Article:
Expert Health Articles

The Deal with Protein Powder

Martha Gonzalez

Martha Gonzalez RD, LD, CLC

Nowadays, body builders aren’t the only ones loading up on protein supplements. Everyone is looking for ways to up their intake. The latest diet trends focus on cutting carbohydrates, which has put protein front and center for the health stage. Research has shown that a diet high in protein can promote weight loss by making you feel fuller longer and help maintain muscle composition. “The Recommended Dietary Allowance (RDA) for protein, 0.8 g/kg of body weight per day for those aged 19 and older, is based on the minimal amount of protein required to prevent protein deficiency, not necessarily the optimal amount to promote health.” (Giles-Smith) Protein impacts development and maintenance of muscle mass, and can be beneficial for more than just athletes and weightlifters. Getting protein from a balanced diet rich in whole foods is recommended, but for many this may seem difficult to manage. If you’re short on time or you’re not able to get an adequate amount of protein through your diet, protein powder could be an option to consider. As with any supplement, it is important to research the different choices to determine what the best fit is for you and your unique needs.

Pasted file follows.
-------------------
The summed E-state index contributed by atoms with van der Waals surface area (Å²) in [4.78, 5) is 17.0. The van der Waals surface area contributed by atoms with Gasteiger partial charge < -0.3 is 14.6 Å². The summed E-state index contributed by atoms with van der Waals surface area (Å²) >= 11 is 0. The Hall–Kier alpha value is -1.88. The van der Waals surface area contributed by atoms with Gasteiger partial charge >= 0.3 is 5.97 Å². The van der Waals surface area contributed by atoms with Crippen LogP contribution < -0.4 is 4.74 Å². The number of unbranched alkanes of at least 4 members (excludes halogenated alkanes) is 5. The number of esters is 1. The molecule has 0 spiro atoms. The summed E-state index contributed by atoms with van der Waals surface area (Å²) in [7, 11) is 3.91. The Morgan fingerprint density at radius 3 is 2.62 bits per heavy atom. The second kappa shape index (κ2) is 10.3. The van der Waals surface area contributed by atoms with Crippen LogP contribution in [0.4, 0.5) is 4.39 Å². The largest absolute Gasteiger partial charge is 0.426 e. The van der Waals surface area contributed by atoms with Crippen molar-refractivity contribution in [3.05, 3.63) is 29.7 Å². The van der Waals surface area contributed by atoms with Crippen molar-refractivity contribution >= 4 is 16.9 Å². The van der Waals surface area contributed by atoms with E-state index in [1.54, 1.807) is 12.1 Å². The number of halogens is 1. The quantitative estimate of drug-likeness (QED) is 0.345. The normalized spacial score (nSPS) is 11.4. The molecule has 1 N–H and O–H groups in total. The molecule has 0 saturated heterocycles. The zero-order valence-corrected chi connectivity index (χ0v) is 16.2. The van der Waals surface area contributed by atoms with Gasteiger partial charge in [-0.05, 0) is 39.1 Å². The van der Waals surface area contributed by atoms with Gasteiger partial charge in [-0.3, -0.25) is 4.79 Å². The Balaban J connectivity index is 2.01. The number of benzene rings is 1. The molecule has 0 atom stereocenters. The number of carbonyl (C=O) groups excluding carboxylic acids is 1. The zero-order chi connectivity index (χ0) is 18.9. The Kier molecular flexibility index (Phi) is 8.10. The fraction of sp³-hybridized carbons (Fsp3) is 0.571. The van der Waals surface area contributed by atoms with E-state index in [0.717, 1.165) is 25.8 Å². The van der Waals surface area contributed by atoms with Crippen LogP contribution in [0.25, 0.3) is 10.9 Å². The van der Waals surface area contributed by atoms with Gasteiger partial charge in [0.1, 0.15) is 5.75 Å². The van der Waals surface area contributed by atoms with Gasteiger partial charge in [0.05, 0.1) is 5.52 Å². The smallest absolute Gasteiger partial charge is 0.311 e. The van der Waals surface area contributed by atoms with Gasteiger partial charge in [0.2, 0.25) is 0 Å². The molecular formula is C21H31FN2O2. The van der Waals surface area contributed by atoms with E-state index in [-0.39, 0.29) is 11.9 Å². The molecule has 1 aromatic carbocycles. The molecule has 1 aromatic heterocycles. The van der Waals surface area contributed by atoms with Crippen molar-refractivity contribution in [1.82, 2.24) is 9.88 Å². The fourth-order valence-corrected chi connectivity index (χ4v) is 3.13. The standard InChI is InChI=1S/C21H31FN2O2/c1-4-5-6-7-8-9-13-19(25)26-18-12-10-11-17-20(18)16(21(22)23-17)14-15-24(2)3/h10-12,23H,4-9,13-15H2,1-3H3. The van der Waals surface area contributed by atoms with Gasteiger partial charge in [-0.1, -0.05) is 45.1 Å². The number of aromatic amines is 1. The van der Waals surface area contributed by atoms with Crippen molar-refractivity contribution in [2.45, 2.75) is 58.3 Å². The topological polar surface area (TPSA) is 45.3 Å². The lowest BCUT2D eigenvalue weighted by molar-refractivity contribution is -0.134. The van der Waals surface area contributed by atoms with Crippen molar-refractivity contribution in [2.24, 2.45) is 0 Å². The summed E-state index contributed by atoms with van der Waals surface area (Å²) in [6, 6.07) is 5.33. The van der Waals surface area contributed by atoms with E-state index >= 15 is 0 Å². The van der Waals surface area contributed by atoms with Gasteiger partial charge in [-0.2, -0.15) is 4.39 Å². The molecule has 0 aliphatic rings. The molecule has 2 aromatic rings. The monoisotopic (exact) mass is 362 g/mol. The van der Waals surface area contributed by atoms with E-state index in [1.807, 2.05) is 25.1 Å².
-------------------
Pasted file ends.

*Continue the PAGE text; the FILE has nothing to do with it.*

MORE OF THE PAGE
Most people are familiar with whey protein powder. It’s a milk-based protein supplement that is easily absorbed by the body to promote muscle maintenance and growth. Whey protein is a good post workout option because it is broken down and absorbed quickly. Casein is also a milk-based protein, but it is digested and absorbed slower than whey protein. This suggests that it would be better to consume casein before bed or as a meal replacement.

For those who are vegan or have a milk allergy/intolerance, there are a number of non-dairy protein supplement options to choose from. Soy-based protein powders are available. Soy contains isoflavores that have been shown to reduce the risk of cancer and cardiovascular disease. Some men are hesitant about soy protein powder because some studies show that soy could lower testosterone levels. Pea protein is another vegan solution for those who are dairy-free, soy-free and egg-free. Brown rice and hemp protein powders are also options, but it is important to note that non-dairy protein powders are lower in some amino acids, the building blocks of protein, compared to whey or casein protein powders. Vegan blends are a mix of soy, pea, rice or hemp proteins that can optimize amino acids composition.

Adequate protein intake is critical at all stages of life, from a growing five year old to a pregnant woman to an 80 year old living in a nursing home. It is essential for muscle growth and maintenance, which impacts overall metabolic health and defense against illness. Protein powder could be a good idea for those who have an increased protein need or are not able to get enough protein through their diet alone.